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About as extreme as you can get – the Antarctic Ice marathon

Christmas is just around the corner and most of us will probably be thinking about knocking the old body into a bit of shape before the abuse that is about to come… sound familiar? Far too much alcohol, way too much food, far too much of a good time… So a bit of abstinence and some serious exercise should stand us in good stead…

Some forward thinking souls from the four corners of the world will already be fully prepared for their flight tomorrow to…. Antarctica, and why not? Their pre-Christmas warm-up starts on 12th December with the sixth Antarctic Ice Marathon. And if that’s not extreme enough, others of this hardy bunch will be preparing themselves for the 100km ultra-race which sets off on the 15th. It’s called “The world’s coldest 100”. The whole challenge should be over by 18th December – weather permitting.

At 14 million square km, Antarctica  is the fifth-largest continent and is almost 1.5 times the size of the United States. It covers 10 per cent of the earth’s land area yet remains its most inaccessible and remote land mass. Fewer than 200,000 people have ever visited the region. About 98% of the continent is covered in a thick continental ice sheet and the remaining 2% is barren rock.

It is the coldest, windiest, highest and driest continent on the planet. The lowest temperature ever recorded on earth was -89°C (-129°F) at the Russian Vostok station in Antarctica in 1983. At this temperature steel will shatter and water will explode into ice crystals. The continent also experiences regular Katabatic winds, reaching 300 km per hour (185 miles/hour), that blow out of the continental interior and make the Antarctic coastal regions breezy. Antarctica has an average altitude of about 7,000 ft, with the South Pole situated at almost 10,000 ft. Furthermore, there is little precipitation and the air is very dry. Indeed, the Polar Plateau is regarded as a desert and experiences similar precipitation levels to the Sahara Desert. The average annual precipitation in Antarctica is only 50mm (2 inches).

This marathon and ultra-race takes place approximately one thousand miles further south than any other marathon event that takes place on the Antarctic Peninsula. As an extreme sports site, this race fits nicely. It will be a formidable challenge for all participants – and for the organisers too!

The Antarctic has a famous no-pollution policy so ALL waste has to be removed. ALL of it. It adds a whole new facet to marathon organisation. But nothing that Adventure Network International (ANI) are not able to cope with. This is the company that runs the event and the Patriot Hills camp. ANI combines with Polar Running Adventures which is primarily operated by three-time polar marathon runner Richard Donovan. A native of Ireland, he is also the organiser of the annual North Pole Marathon and established the Antarctic Ice Marathon to enable marathon runners to complete a marathon on all seven continents. He himself is an international endurance runner.

In addition to completing marathons in both the Arctic and Antarctic, Richard has successfully participated in other extreme locations such as the Sahara and Atacama Deserts, the Andes and Himalayan mountains and the Amazon Jungle. In February 2009, he set a new record for running marathons on all seven continents when he completed his World Marathon Challenge in 5 days 10 hours 8 minutes.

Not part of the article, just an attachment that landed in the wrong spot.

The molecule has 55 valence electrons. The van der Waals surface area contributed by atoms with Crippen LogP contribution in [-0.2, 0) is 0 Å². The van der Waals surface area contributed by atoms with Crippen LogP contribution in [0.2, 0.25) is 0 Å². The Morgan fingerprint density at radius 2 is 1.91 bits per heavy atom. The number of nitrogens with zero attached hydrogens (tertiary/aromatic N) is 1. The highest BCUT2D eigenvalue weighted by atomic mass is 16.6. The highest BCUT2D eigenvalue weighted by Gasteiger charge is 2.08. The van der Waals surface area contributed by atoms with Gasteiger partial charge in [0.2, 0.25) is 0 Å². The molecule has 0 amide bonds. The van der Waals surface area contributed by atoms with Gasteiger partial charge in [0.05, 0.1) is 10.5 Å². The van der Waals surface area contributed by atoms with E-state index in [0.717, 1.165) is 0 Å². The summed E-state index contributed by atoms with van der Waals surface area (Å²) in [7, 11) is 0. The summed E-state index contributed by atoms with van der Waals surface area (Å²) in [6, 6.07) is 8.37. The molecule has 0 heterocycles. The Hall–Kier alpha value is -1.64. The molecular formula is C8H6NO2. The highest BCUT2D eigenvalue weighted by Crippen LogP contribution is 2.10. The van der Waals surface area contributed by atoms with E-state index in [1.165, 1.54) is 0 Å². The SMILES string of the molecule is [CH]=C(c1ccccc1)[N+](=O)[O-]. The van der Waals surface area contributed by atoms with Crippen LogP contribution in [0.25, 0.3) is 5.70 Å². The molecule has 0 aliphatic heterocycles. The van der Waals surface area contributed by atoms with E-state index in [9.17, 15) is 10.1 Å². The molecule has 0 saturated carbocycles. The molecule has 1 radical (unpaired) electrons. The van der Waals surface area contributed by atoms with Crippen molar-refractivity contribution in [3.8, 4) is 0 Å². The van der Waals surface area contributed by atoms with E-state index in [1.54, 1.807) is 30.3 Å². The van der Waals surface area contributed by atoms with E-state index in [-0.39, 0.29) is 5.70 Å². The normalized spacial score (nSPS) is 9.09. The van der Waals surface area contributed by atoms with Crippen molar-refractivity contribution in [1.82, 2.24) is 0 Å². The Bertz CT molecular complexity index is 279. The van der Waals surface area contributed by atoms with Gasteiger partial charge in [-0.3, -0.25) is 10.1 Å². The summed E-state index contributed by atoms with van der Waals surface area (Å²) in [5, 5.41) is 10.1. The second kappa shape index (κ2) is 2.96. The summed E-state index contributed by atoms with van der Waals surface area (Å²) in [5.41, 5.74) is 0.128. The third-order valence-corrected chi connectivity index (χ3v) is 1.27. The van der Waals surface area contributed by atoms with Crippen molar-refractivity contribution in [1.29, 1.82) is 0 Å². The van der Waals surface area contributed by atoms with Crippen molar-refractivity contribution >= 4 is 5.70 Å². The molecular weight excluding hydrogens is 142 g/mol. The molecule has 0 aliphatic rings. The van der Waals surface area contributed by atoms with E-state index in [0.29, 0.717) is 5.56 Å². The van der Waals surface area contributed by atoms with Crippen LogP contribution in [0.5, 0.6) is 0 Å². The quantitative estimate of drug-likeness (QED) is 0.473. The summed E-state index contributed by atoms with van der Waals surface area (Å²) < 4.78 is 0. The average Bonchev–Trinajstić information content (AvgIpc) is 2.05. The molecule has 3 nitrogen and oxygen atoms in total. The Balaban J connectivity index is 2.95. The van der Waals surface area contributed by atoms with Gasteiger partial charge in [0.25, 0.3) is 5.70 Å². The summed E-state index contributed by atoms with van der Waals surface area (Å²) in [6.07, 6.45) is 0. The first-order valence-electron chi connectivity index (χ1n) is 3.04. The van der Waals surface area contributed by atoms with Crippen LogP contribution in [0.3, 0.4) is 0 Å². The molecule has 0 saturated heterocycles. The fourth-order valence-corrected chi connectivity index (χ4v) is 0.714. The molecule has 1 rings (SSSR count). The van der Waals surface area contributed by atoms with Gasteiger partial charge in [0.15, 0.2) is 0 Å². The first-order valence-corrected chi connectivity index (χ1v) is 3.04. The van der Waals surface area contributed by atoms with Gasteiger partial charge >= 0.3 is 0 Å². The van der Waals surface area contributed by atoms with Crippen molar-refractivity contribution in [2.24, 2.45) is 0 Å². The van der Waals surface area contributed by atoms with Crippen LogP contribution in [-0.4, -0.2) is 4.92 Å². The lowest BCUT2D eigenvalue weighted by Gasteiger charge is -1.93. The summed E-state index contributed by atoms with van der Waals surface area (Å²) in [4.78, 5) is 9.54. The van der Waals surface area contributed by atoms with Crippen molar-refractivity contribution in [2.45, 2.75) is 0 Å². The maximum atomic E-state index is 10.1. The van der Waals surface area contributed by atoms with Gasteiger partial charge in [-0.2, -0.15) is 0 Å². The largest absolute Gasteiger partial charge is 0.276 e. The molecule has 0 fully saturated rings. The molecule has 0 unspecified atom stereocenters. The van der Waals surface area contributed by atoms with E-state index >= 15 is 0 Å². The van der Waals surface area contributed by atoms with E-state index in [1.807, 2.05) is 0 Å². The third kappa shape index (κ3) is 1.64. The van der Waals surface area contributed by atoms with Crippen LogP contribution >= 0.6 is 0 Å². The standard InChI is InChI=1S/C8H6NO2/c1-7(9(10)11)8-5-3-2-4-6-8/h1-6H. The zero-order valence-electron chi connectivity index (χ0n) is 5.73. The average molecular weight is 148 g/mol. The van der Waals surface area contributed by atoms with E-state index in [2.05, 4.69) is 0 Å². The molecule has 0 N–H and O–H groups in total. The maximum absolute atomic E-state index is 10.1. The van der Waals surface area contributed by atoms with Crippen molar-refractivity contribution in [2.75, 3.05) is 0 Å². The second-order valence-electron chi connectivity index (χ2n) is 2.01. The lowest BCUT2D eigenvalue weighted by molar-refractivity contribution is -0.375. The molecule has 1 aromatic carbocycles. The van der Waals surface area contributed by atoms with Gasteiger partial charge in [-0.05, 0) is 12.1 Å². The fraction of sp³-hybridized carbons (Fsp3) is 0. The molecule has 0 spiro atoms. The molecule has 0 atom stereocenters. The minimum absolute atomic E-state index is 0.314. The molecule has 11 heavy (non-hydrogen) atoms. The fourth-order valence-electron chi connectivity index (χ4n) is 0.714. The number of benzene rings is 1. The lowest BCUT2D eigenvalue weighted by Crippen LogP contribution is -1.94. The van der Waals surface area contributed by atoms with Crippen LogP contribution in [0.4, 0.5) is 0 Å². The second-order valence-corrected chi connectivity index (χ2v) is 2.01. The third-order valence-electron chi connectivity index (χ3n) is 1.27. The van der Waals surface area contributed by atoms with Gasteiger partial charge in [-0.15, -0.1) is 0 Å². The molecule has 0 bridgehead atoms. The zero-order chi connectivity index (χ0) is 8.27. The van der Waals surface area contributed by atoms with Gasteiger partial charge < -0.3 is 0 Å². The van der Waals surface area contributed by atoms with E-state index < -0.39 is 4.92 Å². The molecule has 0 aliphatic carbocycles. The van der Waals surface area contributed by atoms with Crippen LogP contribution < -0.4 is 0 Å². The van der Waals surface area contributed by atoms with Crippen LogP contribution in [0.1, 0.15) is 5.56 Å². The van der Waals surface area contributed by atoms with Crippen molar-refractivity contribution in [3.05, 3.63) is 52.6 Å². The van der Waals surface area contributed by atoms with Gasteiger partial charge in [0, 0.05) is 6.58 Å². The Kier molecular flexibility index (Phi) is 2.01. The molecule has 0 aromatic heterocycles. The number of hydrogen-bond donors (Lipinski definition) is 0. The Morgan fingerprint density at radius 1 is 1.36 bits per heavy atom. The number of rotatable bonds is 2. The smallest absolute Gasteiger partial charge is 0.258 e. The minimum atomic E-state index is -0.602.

The eight-day itinerary will see competitors fly by private jet from Punta Arenas, Chile, on December 10th to the marathon location at Patriot Hills. A marked course of 26.2 miles will already have been prepared and snowmobile support, aid stations and medical personnel will be at hand for the duration of the race.

The 100km Ultra-Race is reserved for only the toughest endurance athletes. The 100k (62.1 miles) distance will seem endless, run under a sun that never sets against the backdrop of Patriot Hills and the Ellsworth Mountains. This race presents the opportunity to complete a 100k event on the frozen continent and creates the prospect of a 100k Seven Continents Club for global ultra athletes.

Normal worries and concerns about participating in a marathon are accentuated in the Antarctic. As one competitor, Richard Seaton, said:Will my goggles steam up the moment I step outside into the cold? Is it a problem that I can’t feel my feet inside three layers of woollen socks? And how am I going to use my “pee bottle” using this much clothing?”

In 2006 there were only 9 runners in the marathon making it the world’s most southerly marathon, possibly its windiest and most expensive and, certainly in 2006, the world’s smallest too. This year registration is reserved for 20 people on a first-come first-served basis.

“Oates was right,” said Seaton, ” I was out there for some time. My 5.39.35 is a personal worst by some way. I’m not troubled at all. The joy of this event is not how fast you run it, but simply that you run it at all.”

People who have run this marathon in addition to marathons on all other six continents will now be acknowledged via the new Seven Continents Marathon Club.

The only thing you have  to take into account is that you run the risk of not returning to the bosom of your family and friends in time for Christmas if the weather turns on you – but it will be the whitest Christmas you will ever have experienced!

If you’d like to seriously consider this event for next year please Click here to complete Application Form Online.

And good luck to all who are taking part in this fabulously challenging event.

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